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 AIC with ALSs From sudokuwiki.org, the puzzle solver's site
A Locked Set is a group of cells (that can all see each other) of size N where the number of candidates in those cells is equal to the size of the group. That is N cells contain N candidates. A solved cell or a clue is a Locked Set where N=1, but such a cell is not useful. The smallest useful Locked Set is a Naked Pair (where N=2) followed by a Naked Triple (N=3).

An Almost Locked Set (ALS) is N cells containing N+1 candidates. In the context of Alternating Inference Chains in this solver, an ALS is of size N=2 and the number of different candidates in those cells is 3, although bigger ALS groups are possible. So an ALS of size 2 will be a two Conjugate Pairs plus one other candidate.

 This might be easier to explain with a diagram. The highlighted yellow cells D7 and D8 contain [2,7] and [2,7,9] respectively. If D8 didn't contain a 9 the two cells would be a Naked Pair. The extra 9 makes these two cells an ALS.While solving a puzzle I am hunting around for Inference Chains and perhaps I start with the bi-value cell J2 containing [2,9]. I pretend to turn ON the 2 which turns OFF the 9 in that cell. The only other 9 is in J8 which I turn ON. Looking up the column the 9 in D8 must be turned OFF. This creates an on-the-fly Naked Pair. Now, a Naked Pair eliminates candidates in the row or column (or box) it is aligned on so we can use this elimination property as part of our chain. This is the trick! By removing the 9 in D8 we fix 2 and 7 into those two cells so we can look along the row at other 2s and 7 and turn them OFF. This I do in cell D3. From there I can continue the inference chain. ALS in an AIC fragment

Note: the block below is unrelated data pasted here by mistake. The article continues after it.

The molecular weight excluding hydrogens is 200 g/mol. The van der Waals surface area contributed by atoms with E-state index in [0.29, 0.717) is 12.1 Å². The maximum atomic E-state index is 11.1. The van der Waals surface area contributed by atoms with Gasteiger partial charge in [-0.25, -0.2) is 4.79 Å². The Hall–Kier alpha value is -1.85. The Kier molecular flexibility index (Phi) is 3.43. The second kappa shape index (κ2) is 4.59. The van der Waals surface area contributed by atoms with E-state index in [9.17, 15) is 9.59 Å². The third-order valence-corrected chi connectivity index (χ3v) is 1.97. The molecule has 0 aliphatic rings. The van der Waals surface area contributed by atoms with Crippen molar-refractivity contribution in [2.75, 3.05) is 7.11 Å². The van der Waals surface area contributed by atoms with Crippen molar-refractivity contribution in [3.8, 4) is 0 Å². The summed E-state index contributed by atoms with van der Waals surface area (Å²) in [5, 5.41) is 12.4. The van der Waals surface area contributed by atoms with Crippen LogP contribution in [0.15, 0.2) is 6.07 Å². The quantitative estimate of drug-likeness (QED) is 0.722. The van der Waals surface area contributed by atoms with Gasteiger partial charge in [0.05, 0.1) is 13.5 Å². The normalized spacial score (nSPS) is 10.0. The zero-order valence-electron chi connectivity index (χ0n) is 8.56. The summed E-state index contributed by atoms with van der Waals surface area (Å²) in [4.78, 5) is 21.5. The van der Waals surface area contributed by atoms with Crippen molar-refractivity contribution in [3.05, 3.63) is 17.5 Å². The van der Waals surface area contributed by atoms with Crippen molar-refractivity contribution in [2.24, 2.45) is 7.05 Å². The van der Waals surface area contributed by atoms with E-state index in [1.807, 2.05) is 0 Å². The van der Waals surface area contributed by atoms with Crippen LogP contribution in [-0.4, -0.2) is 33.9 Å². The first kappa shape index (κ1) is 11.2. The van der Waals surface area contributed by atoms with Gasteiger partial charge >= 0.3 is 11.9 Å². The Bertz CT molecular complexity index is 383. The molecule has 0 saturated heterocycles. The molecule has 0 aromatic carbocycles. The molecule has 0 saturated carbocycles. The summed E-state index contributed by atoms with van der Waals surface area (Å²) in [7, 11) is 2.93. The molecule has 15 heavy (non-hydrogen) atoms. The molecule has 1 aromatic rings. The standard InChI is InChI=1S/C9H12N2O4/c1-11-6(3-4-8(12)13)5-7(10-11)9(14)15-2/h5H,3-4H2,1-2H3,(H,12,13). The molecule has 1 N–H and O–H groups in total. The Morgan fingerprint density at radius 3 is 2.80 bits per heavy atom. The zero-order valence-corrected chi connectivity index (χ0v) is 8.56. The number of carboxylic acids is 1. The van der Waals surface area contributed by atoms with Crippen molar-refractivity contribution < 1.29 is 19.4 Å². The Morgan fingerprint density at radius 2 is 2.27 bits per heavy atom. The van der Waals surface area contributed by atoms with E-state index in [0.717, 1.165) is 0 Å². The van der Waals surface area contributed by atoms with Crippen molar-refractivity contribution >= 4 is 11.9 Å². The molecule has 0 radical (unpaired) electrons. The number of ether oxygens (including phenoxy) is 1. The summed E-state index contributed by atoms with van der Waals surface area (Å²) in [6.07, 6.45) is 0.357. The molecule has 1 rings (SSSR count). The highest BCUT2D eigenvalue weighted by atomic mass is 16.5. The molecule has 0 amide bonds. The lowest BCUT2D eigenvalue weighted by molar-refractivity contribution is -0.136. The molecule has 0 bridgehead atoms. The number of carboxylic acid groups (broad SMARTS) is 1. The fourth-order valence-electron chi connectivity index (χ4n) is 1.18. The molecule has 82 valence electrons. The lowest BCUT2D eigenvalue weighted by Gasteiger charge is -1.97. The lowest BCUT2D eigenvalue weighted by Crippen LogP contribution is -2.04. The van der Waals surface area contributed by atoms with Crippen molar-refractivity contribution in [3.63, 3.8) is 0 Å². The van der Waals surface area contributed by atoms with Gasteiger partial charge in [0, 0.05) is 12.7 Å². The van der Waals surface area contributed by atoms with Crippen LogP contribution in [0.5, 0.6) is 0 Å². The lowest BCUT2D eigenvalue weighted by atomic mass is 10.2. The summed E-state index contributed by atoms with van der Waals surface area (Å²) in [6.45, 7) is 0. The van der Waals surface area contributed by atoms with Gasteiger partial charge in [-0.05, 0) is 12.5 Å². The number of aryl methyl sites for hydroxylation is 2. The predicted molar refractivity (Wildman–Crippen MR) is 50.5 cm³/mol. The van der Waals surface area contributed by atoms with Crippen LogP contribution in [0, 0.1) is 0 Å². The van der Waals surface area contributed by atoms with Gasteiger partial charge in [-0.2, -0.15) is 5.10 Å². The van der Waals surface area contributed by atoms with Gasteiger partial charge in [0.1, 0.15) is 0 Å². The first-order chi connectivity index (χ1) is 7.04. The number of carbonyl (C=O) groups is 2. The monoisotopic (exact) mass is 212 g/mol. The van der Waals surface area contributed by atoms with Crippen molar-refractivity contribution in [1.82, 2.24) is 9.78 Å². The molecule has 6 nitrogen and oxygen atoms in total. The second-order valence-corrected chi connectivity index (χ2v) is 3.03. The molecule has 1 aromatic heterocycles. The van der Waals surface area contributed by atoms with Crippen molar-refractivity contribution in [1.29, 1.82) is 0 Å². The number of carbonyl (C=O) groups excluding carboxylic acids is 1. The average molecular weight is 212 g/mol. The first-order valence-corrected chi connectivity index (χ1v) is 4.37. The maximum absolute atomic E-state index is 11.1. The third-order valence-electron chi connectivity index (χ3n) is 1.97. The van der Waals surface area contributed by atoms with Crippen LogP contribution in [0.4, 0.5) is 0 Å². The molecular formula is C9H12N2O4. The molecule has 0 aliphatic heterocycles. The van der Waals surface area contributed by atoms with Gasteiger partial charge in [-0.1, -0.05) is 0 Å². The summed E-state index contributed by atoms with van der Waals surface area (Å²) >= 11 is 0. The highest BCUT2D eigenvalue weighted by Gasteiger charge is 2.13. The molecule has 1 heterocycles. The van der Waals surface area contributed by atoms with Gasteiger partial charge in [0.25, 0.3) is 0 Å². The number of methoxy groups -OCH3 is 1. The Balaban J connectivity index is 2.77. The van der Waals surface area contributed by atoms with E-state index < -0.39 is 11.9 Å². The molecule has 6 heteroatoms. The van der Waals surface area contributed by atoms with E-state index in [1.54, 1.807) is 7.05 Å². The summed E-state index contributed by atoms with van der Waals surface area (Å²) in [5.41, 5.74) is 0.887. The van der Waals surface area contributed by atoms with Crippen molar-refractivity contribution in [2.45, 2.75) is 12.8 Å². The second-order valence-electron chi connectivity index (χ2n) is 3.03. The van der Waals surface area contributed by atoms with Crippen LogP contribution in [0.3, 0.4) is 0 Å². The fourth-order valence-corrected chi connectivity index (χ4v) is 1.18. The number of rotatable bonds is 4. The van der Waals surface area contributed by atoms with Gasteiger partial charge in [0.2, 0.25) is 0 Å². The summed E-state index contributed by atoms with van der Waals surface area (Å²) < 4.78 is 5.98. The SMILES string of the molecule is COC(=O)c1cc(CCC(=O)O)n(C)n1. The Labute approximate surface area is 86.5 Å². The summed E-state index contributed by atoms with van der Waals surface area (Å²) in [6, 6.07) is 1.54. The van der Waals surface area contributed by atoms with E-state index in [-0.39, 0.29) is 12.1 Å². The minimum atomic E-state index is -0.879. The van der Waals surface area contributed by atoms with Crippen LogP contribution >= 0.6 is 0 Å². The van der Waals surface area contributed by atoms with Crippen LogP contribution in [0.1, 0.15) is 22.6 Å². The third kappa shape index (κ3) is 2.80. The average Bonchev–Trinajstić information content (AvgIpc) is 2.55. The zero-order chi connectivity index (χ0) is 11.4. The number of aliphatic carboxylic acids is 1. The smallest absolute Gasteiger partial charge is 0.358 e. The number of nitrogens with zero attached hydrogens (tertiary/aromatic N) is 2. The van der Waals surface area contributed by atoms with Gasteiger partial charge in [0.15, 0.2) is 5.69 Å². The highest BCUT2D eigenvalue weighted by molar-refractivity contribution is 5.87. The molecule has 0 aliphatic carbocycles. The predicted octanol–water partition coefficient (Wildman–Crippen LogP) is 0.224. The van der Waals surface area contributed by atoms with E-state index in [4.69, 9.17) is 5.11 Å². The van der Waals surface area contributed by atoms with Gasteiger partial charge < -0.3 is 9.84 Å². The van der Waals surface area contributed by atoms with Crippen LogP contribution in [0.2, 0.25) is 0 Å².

A real life example now. This chain contains an ALS on the cells {G6,H6} (I used squiggly brackets to denote ALS as opposed to square brackets for Grouped Cells). 9s in row H are the entry point. We turn 9 ON in H2 which turns OFF the 9 in H6 - the extra candidate that makes the ALS an ALS. This gives us a Naked Pair of [5,7] that points up column 6 turning OFF the 7 in F6 and the chain continues. Ultimately we use Nice Loop Rule 2 to place 4 in A4AIC on 4 (Discontinuous Alternating Nice Loop, length 12):-4[A4]+4[D4]-7[D4]+7[D2]-7[H2]+9[H2]-9[H6]+7{H6|G6}-7[F6]+4[F6]-4[A6]+4[A4]- Contradiction: When 4 is removed from A4 the chain implies it must be 4 - other candidates 2/5 can be removed AIC with ALS: Load Example or : From the Start
 This second example uses a chain to kill off-chain candidates, which is Nice Loop Rule 1. The ALS is in {F1,F4} and consists of [1/3/8] and [1/3] respectively. We turn off the extra candidate, 8 in F1 to enable the Naked Pair to be formed. AIC (Alternating Inference Chain) Rule 1:+3[B3]-3[B5]+6[B5]-6[B8]+6[D8]-8[D8]+8[D1]-8[F1]+3{F1|F4}-3[F3]+3[B3]- Off-chain candidate 3 taken off B4 - weak link: B3 to B5- Off-chain candidates 1 taken off cell D8, link is between 6 and 8 in D8- Off-chain candidate 8 taken off F2 - weak link: D1 to F1- Off-chain candidate 8 taken off F3 - weak link: D1 to F1 Off Chain eliminations: Load Example or : From the Start
What's interesting about this Inference Chain is the elimination of 8s in F2 and F3 despite the chain itself containing an OFF 8 in F1. Basically it looks like there are no 8s left in row F but of course the Inference Chain doesn't tell us the ultimate fate of any of the elements that make it, merely the properties of other candidates that the chain as a whole proposes. But at a glance we know F1 will be 8 because it is the last 8 in the row.

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 Article created on 12-April-2008. Views: 14223This page was last modified on 1-February-2012, at 15:15.All text is copyright and for personal use only but may be reproduced with the permission of the author. Copyright Andrew Stuart @ Syndicated Puzzles Inc, 2012